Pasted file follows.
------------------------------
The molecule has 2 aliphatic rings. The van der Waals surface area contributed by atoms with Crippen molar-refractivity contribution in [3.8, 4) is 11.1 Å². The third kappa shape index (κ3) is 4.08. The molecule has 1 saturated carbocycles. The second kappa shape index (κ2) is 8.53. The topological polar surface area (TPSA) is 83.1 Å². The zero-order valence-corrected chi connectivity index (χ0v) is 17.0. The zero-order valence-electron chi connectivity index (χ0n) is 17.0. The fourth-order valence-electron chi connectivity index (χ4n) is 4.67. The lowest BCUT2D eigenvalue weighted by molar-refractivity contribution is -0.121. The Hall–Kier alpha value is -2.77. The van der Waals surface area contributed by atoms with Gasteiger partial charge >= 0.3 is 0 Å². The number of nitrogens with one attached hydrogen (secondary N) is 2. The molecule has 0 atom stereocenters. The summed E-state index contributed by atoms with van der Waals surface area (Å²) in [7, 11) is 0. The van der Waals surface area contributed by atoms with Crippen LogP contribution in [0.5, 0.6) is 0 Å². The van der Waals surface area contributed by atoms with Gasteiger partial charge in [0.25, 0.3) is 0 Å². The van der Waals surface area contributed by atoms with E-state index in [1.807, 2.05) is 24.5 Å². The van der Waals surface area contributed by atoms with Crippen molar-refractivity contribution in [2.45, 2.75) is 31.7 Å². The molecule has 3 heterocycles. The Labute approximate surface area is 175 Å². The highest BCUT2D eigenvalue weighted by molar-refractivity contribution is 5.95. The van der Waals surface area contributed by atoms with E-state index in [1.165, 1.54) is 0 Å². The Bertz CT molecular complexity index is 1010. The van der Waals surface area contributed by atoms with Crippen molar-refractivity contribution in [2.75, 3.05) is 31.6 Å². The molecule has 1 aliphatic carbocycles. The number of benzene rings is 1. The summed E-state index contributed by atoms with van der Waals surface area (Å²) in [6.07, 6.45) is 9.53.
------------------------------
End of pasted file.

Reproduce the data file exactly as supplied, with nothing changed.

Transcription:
The molecule has 2 aliphatic rings. The van der Waals surface area contributed by atoms with Crippen molar-refractivity contribution in [3.8, 4) is 11.1 Å². The third kappa shape index (κ3) is 4.08. The molecule has 1 saturated carbocycles. The second kappa shape index (κ2) is 8.53. The topological polar surface area (TPSA) is 83.1 Å². The zero-order valence-corrected chi connectivity index (χ0v) is 17.0. The zero-order valence-electron chi connectivity index (χ0n) is 17.0. The fourth-order valence-electron chi connectivity index (χ4n) is 4.67. The lowest BCUT2D eigenvalue weighted by molar-refractivity contribution is -0.121. The Hall–Kier alpha value is -2.77. The van der Waals surface area contributed by atoms with Gasteiger partial charge >= 0.3 is 0 Å². The number of nitrogens with one attached hydrogen (secondary N) is 2. The molecule has 0 atom stereocenters. The summed E-state index contributed by atoms with van der Waals surface area (Å²) in [7, 11) is 0. The van der Waals surface area contributed by atoms with Crippen LogP contribution in [0.5, 0.6) is 0 Å². The van der Waals surface area contributed by atoms with Gasteiger partial charge in [0.25, 0.3) is 0 Å². The van der Waals surface area contributed by atoms with E-state index in [1.807, 2.05) is 24.5 Å². The van der Waals surface area contributed by atoms with Crippen molar-refractivity contribution in [2.45, 2.75) is 31.7 Å². The molecule has 3 heterocycles. The Labute approximate surface area is 175 Å². The highest BCUT2D eigenvalue weighted by molar-refractivity contribution is 5.95. The van der Waals surface area contributed by atoms with E-state index in [1.165, 1.54) is 0 Å². The Bertz CT molecular complexity index is 1010. The van der Waals surface area contributed by atoms with Crippen molar-refractivity contribution in [2.75, 3.05) is 31.6 Å². The molecule has 1 aliphatic carbocycles. The number of benzene rings is 1. The summed E-state index contributed by atoms with van der Waals surface area (Å²) in [6.07, 6.45) is 9.53.